SIAM Fellows: Class of 2014 

Mark Ainsworth Brown University
For contributions to numerical analysis and scientific computing including finite element methods, adaptive methods, reliability, and a posteriori error estimation. 



John S. Baras University of Maryland, College Park
For contributions to systems theory, stochastic control, and communication networks. 



Lorenz T. Biegler Carnegie Mellon University
For contributions in largescale nonlinear optimization theory and algorithms, particularly IPOPT, and their novel application to flowsheet optimization, process control, data reconciliation, and complex process applications. 



Ake Bjorck Linkoping University, Emeritus
For contributions to numerical linear algebra, especially numerical methods for least squares problems. 



Alfred M. Bruckstein Technion  Israel Institute of Technology
For contributions to signal processing, image analysis, and ant robotics. 



Suncica Canic University of Houston
For contributions to the modeling and analysis of partial differential equations motivated by applications in the life sciences. 



Inderjit S. Dhillon The University of Texas at Austin
For contributions to numerical linear algebra, data analysis, and machine learning. 



Vladimir L. Druskin SchlumbergerDoll Research
For contributions to inverse problems, scientific computing, and numerical analysis and their application to hydrocarbon exploration. 



Leah EdelsteinKeshet University of British Columbia
For contributions to the mathematics and modeling of the cell, the immune system, and biological swarms, as well as to applied mathematics education. 



Donald Estep Colorado State University
For contributions to computational science and engineering, industrial collaborations, and mathematical exposition. 



Bengt Fornberg University of Colorado Boulder
For advances in spectral methods, radial basis functions, and other methods for computational fluid dynamics and partial differential equations. 



Omar Ghattas The University of Texas at Austin
For contributions to optimization of systems governed by partial differential equations and leadership to promote computational science and engineering. 



Philip E. Gill University of California, San Diego
For contributions to numerical optimization, linear algebra, and software. 



Solomon W. Golomb University of Southern California
For contributions to coding theory, data encryption, communications, and mathematical games. 



Jan S. Hesthaven Ecole Polytechnique Federale de Lausanne
For advances in highorder numerical methods for partial differential equations and applications. 



Dorit S. Hochbaum University of California, Berkeley
For contributions to the design and analysis of approximation algorithms, flow problems, and their innovative use in applications, and in solving NPhard problems. 



Masakazu Kojima Tokyo Institute of Technology and JST CREST
For contributions to semidefinite optimization and complementarity problems. 



Jeffrey C. Lagarias University of Michigan
For contributions to the theory of wavelets and harmonic analysis, and to interiorpoint and direct search optimization.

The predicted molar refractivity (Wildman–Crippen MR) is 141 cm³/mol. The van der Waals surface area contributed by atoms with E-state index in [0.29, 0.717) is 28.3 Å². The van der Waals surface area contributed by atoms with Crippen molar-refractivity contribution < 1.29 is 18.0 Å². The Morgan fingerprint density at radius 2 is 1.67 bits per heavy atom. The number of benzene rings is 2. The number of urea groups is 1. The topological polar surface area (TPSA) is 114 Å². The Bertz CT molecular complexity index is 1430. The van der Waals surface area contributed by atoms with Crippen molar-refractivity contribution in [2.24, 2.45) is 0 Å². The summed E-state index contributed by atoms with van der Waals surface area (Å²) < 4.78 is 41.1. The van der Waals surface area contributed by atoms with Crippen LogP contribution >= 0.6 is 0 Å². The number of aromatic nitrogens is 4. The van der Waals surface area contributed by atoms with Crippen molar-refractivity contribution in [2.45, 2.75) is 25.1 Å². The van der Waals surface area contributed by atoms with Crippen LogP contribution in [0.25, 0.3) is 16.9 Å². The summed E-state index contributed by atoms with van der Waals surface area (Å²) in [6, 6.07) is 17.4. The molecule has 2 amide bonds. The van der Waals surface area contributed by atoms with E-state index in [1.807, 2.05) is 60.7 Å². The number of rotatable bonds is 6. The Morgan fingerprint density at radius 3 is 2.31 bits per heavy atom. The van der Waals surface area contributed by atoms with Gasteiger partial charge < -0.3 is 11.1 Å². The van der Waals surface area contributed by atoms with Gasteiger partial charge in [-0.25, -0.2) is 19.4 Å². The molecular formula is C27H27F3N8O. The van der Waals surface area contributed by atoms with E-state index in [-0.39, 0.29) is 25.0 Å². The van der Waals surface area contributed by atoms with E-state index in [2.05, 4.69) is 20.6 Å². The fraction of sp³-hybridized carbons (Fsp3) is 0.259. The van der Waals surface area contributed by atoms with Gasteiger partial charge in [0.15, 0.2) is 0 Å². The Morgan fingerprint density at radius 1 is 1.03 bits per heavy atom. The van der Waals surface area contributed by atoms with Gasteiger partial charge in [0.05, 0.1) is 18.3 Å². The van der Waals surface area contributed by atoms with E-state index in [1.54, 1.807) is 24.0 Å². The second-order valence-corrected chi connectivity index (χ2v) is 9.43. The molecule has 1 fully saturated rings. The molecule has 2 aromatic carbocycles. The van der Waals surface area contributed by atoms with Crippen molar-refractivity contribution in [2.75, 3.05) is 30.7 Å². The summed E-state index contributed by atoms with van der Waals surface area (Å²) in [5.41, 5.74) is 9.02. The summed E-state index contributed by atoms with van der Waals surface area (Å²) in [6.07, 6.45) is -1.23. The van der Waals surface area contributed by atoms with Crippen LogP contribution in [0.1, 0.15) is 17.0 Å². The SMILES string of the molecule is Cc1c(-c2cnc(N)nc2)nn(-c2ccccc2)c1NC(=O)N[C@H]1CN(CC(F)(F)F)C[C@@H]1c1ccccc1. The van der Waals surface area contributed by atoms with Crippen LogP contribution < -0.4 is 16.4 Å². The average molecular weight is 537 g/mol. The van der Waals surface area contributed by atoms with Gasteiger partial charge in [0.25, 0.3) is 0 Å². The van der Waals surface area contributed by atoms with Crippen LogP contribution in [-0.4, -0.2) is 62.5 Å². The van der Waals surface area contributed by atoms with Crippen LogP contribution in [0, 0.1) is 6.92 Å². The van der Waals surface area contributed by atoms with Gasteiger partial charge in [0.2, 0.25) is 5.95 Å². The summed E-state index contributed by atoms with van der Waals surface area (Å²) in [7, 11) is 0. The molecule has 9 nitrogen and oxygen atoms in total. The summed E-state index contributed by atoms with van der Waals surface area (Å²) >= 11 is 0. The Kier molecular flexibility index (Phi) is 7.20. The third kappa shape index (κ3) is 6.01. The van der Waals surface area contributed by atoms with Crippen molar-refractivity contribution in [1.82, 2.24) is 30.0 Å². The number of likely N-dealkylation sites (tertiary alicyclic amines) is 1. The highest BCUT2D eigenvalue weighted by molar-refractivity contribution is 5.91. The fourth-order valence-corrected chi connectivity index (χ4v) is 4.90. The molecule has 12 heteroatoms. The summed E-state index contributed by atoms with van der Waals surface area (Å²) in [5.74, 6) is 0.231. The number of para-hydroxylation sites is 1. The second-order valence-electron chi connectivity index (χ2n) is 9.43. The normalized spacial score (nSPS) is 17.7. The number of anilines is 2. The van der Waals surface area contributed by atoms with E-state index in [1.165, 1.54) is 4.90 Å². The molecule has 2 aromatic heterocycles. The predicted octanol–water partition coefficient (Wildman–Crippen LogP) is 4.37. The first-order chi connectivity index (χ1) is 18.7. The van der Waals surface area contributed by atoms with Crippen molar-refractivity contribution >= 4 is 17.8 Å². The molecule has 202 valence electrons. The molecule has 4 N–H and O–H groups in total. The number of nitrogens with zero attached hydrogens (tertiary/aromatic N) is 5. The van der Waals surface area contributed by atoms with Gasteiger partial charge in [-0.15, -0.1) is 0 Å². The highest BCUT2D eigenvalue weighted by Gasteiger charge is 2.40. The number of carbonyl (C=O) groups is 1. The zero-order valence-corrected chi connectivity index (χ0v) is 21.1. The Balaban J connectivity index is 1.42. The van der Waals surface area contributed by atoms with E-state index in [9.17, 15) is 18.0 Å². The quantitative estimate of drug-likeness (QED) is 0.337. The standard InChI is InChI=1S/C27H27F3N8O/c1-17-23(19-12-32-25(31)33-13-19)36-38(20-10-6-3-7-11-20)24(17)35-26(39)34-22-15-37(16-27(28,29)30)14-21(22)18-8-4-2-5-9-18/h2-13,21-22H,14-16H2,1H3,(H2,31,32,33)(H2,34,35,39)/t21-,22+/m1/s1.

Jean B. Lasserre Centre National de la Recherche Scientifique and Institute of Mathematics, University of Toulouse
For contributions to global polynomial optimization and the generalized problem of moments. 



TaiPing Liu Academia Sinica
For advances in the theory of shock waves and kinetic theory. 



Mitchell B. Luskin University of Minnesota
For contributions to multiscale numerical methods for materials with microstructure and defects and atomistic to continuum models. 



Nancy K. Nichols University of Reading
For contributions to the numerical analysis of systems, control, and data assimilation. 



Peter J. Olver University of Minnesota
For developing new geometric methods for differential equations leading to applications in fluid mechanics, elasticity, quantum mechanics, and image processing. 



Yuriko Yamamuro Renardy Virginia Polytechnic Institute and State University
For contributions to the fluid dynamics of interfacial instabilities through the mathematical and numerical analysis of viscous, viscoelastic, and thermal effects. 



L. Ridgway Scott University of Chicago
For contributions to finite element methods and scientific computing. 



Mikhail Shashkov Los Alamos National Laboratory, XComputational Physics Division
For contributions to the development of mimetic finite difference methods for nonlinear systems of partial differential equations. 



Christine A. Shoemaker Cornell University
For the development of optimization algorithms for groundwater flow and related environmental problems. 



Valeria Simoncini Universita di Bologna
For contributions to numerical linear algebra. 



Zdenek Strakos Charles University in Prague
For advances in numerical linear algebra, especially iterative methods. 



Bernd Sturmfels University of California, Berkeley
For advancing symbolic and numerical techniques for solving systems of nonlinear polynomial equations and inequalities and connecting computational algebraic geometry with applications. 



Jorge X. VelascoHernandez Instituto de Matematicas UNAM
For advances in mathematical epidemiology of infectious diseases and in mathematics applied in industry problems. 



Michael S. Vogelius Rutgers, The State University of New Jersey
For contributions to the mathematical and numerical analysis of nonlinear problems of PDEs and applications in inverse problems, homogenization, and material science.